Launch days are great, great days. Official announcement here.
Skimming back through my Twitter stream, it turns out that yesterday was a pretty great day in the ol’ salt mine. Sometimes when you’re right in the thick of it, it’s hard to really notice all the awesome that’s going on around here, so here’s a quick roundup of some of it.
We launched a demo site that includes this fully interactive HTML5 poster (grab a copy of the latest Firefox 4 beta to get the full effect). I’m biased, obviously, but this is one of the coolest things I’ve seen on the Web in a hell of a long time…
We announced the availability of the first developer integration release of our Open Web Apps project (along with a neat video that explains what the heck we’re actually talking about when talk about “web apps”). ReadWriteWeb says that we make “a better case for web apps in minutes than Google did in months,” so if you’re still not sure what Web Apps are all about, you chould check out the post over on the Labs blog.
The best part? We’re just getting warmed up. 2011 is going to be a ridiculously amazing year.
The Mozilla Evangelism team is looking for the best Web demos we can find. We’re putting together a collection of these to show what today’s Web is truly capable of — from offline Web application support through text animation using canvas and more. If you have or know of a demo that really shines as an example of modern Web capabilities, please leave a comment and a link. Thanks!
Update: Bonus points for demos that show off the new content-related features of Firefox 3.
Interesting article from BusinessWeek about the “return” (not sure where it went) of Flash and the growing popularity of Web games: Flash is Back.
Who is Mozilla? You are Mozilla.
Every once in a while I stumble across some random bit of a web application that honestly causes me “surprise and delight”. Today was one of those days, and the thing in question is the shopping cart at the Panic.com Apparel store.
The concept is basic, simple, and brilliant — create a shelf at the bottom of the page to which the user can simply drag the items she wants. If she makes a mistake, simply drag the items off. When finished, there’s a nice obvious “Check out” button. It works extremely well, and they’ve gone so far as to add size bubbles to the items in your cart so it’s easy to check that you’ve selected the correct sizes. Very nicely done.
Here are some screenshots. First is the clear shelf:
This is dragging an item on to the shelf (you can’t see it, but my mouse pointer was over the little transparent t-shirt):
The last is dragging an item off the shelf — instead of just disappearing, it actually vanishes in a poof of smoke (exactly like the OSX dock, if you were wondering). Again, my mouse pointer was in the middle of the little poof of smoke there but my screencap cleared it:
Anyhow, kudos to the panic.com designers. I really like your shopping cart.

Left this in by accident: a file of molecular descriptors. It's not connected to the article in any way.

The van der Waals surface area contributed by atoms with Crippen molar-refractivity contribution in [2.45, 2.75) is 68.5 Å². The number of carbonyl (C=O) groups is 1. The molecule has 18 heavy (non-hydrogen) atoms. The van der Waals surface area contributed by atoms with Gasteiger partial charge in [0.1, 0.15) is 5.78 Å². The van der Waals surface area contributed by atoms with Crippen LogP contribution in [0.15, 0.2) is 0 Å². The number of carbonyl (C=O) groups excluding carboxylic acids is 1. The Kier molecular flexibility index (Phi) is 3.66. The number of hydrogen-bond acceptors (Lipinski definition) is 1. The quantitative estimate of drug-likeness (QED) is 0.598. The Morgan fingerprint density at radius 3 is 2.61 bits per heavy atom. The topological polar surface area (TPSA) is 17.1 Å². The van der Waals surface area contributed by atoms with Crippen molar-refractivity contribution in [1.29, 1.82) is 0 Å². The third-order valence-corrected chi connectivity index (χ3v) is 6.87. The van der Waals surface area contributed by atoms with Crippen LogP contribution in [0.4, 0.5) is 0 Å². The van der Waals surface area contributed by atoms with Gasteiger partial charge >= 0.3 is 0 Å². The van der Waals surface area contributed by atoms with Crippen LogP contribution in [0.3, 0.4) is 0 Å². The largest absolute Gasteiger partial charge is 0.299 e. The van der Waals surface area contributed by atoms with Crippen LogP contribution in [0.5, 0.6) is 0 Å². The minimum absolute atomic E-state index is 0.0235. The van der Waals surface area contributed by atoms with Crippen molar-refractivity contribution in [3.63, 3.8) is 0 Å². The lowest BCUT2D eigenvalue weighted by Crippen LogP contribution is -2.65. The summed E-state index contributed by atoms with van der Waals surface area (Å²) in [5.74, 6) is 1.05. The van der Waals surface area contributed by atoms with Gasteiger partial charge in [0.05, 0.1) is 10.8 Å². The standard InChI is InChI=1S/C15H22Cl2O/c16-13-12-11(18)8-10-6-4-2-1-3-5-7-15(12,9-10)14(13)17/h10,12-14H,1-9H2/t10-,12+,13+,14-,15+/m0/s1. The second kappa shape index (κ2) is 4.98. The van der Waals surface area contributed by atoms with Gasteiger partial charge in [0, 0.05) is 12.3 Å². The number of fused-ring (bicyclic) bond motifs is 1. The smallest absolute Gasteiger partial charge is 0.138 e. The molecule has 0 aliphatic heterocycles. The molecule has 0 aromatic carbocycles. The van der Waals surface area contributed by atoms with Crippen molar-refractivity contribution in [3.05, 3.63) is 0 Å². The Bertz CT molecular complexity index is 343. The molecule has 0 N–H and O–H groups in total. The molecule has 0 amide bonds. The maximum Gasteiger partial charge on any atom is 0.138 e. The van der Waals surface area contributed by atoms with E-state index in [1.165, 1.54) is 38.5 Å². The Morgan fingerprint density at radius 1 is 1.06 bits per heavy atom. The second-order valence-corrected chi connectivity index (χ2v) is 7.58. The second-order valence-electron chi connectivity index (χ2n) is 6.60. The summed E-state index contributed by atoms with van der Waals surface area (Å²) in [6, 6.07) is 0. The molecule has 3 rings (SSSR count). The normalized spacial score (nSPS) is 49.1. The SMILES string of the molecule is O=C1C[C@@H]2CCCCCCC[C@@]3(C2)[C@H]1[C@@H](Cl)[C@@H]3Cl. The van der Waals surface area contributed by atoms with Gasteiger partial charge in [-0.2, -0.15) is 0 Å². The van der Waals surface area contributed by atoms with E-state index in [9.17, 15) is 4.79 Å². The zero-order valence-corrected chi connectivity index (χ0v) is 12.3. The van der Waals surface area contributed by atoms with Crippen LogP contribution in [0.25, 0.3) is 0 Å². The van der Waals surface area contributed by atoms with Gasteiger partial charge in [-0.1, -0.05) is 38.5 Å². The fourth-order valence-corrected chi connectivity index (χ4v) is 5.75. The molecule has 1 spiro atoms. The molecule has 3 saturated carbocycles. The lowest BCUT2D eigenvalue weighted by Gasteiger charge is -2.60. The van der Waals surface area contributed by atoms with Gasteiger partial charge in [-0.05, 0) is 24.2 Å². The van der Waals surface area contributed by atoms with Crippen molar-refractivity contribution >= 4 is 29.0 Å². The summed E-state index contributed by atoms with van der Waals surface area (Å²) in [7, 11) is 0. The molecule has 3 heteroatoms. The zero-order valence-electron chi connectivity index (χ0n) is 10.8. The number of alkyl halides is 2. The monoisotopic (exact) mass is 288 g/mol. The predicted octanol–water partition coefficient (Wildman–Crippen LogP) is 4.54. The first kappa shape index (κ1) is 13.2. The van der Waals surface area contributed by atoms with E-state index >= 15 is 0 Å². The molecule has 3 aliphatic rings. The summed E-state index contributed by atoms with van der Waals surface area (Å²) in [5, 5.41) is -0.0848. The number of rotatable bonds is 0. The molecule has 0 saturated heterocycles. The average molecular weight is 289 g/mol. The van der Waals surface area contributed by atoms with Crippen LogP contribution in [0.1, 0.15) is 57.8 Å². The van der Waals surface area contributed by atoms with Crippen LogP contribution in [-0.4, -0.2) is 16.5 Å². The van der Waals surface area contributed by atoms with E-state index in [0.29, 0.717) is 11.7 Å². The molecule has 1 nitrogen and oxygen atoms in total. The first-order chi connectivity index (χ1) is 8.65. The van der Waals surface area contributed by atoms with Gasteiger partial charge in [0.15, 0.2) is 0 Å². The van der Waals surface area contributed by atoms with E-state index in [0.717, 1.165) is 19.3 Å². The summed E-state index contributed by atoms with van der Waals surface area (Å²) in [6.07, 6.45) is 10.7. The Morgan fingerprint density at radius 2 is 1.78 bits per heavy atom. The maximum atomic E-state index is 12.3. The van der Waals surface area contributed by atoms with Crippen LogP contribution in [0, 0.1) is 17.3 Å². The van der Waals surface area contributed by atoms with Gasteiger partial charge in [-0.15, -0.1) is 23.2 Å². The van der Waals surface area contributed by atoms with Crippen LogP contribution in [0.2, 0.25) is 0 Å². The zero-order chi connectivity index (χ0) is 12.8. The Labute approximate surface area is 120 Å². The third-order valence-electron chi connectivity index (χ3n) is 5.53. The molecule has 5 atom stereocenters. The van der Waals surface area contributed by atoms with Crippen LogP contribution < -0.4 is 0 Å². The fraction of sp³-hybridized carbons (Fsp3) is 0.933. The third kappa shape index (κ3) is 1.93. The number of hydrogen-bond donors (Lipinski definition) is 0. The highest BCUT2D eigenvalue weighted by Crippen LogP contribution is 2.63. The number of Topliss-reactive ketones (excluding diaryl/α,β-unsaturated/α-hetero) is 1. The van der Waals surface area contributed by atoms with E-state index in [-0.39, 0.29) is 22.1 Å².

Lookin’ for a snazzy new icon for linking your web feeds? Look no further than FeedIcons.com. This industrious soul has taken the time to generate a whole raft of variants on the ubiquitous orange feed icon (size and background colour changes, primarily). Nice stuff.
Update: Note! I believe this icon was originally done by Stephen Horlander (according to the one person I asked who seemed to know).
Can anyone verify this? Whoever designed it should get some public props for being awesome.
Building on yesterday’s list, I’ve found (through reader recommendations) six more web developer extensions that have been updated for Firefox 1.5. The caveat, however, is that I’ve only personally tested one of them (ColorZilla). Descriptions below are taken more-or-less directly from the extensions’ pages.
Advanced Eyedropper, ColorPicker, Page Zoomer and other colorful goodies. With ColorZilla you can get a color reading from any point in your browser, quickly adjust this color and paste it into another program. You can Zoom the page you are viewing and measure distances between any two points on the page. The built-in palette browser allows choosing colors from pre-defined color sets and saving the most used colors in custom palettes. DOM spying features allow getting various information about DOM elements quickly and easily. And there’s more…
This extension embeds Internet Explorer in tabs of Mozilla/Firefox, letting you see how a page is displayed in IE with a single click.
This extension makes information about HTTP headers available in three ways: by adding a “Headers” tab in the “View Page Info” dialog; by adding an item to the “Tools > Web Development” menu that displays HTTP headers in real time; and by allowing you to request headers and “replay” a URL (beta functionality).
User Agent Switcher
Adds a menu and a toolbar button to switch the user agent of the browser.
Quick Locale Switcher
Quickly change and apply a different general.useragent.locale preference from the tools menu.
Someone asked about this in the comments on my previous post, so I thought I’d drop the link here. There is a version of Venkman that (apparently) works with Firefox 1.5. You can find it here. Caveat: I haven’t tested this myself, but other folks have said it works.
Update: mispaste on that URL. Should work now.